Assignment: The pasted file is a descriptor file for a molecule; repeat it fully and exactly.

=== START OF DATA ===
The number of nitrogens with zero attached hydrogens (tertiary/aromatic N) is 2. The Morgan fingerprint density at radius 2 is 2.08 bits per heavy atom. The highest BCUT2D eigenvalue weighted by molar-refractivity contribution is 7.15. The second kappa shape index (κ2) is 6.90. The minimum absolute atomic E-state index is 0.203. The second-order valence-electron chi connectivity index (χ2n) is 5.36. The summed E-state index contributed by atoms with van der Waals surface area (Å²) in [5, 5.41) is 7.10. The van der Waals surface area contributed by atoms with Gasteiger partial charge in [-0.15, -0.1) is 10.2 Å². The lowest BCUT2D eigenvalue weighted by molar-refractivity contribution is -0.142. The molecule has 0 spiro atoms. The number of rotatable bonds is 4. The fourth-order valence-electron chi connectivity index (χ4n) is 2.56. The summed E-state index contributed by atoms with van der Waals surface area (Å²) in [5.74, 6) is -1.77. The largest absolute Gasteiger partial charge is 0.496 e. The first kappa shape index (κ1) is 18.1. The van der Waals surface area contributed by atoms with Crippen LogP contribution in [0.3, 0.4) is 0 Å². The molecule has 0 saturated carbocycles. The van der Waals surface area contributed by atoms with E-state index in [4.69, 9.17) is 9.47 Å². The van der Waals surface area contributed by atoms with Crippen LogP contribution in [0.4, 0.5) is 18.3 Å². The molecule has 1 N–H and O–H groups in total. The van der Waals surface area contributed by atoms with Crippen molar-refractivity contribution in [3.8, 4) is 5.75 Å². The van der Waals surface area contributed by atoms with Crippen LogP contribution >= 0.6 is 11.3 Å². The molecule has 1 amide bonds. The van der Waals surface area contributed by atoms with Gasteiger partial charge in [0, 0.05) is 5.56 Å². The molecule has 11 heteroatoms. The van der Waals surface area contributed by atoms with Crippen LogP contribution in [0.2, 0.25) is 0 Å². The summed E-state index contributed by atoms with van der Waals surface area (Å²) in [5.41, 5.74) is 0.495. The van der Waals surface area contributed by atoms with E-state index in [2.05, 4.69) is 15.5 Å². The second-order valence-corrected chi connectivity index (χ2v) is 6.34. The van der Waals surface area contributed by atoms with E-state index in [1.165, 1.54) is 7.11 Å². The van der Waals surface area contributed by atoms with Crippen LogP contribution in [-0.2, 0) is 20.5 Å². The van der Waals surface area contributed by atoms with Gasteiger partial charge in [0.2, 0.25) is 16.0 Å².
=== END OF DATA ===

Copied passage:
The number of nitrogens with zero attached hydrogens (tertiary/aromatic N) is 2. The Morgan fingerprint density at radius 2 is 2.08 bits per heavy atom. The highest BCUT2D eigenvalue weighted by molar-refractivity contribution is 7.15. The second kappa shape index (κ2) is 6.90. The minimum absolute atomic E-state index is 0.203. The second-order valence-electron chi connectivity index (χ2n) is 5.36. The summed E-state index contributed by atoms with van der Waals surface area (Å²) in [5, 5.41) is 7.10. The van der Waals surface area contributed by atoms with Gasteiger partial charge in [-0.15, -0.1) is 10.2 Å². The lowest BCUT2D eigenvalue weighted by molar-refractivity contribution is -0.142. The molecule has 0 spiro atoms. The number of rotatable bonds is 4. The fourth-order valence-electron chi connectivity index (χ4n) is 2.56. The summed E-state index contributed by atoms with van der Waals surface area (Å²) in [5.74, 6) is -1.77. The largest absolute Gasteiger partial charge is 0.496 e. The first kappa shape index (κ1) is 18.1. The van der Waals surface area contributed by atoms with Crippen LogP contribution in [0.3, 0.4) is 0 Å². The molecule has 0 saturated carbocycles. The van der Waals surface area contributed by atoms with E-state index in [4.69, 9.17) is 9.47 Å². The van der Waals surface area contributed by atoms with Crippen LogP contribution in [0.4, 0.5) is 18.3 Å². The molecule has 1 N–H and O–H groups in total. The van der Waals surface area contributed by atoms with Crippen molar-refractivity contribution in [3.8, 4) is 5.75 Å². The van der Waals surface area contributed by atoms with Crippen LogP contribution >= 0.6 is 11.3 Å². The molecule has 1 amide bonds. The van der Waals surface area contributed by atoms with Gasteiger partial charge in [0, 0.05) is 5.56 Å². The molecule has 11 heteroatoms. The van der Waals surface area contributed by atoms with Crippen LogP contribution in [0.2, 0.25) is 0 Å². The summed E-state index contributed by atoms with van der Waals surface area (Å²) in [5.41, 5.74) is 0.495. The van der Waals surface area contributed by atoms with E-state index in [2.05, 4.69) is 15.5 Å². The second-order valence-corrected chi connectivity index (χ2v) is 6.34. The van der Waals surface area contributed by atoms with E-state index in [1.165, 1.54) is 7.11 Å². The van der Waals surface area contributed by atoms with Crippen LogP contribution in [-0.2, 0) is 20.5 Å². The van der Waals surface area contributed by atoms with Gasteiger partial charge in [0.2, 0.25) is 16.0 Å².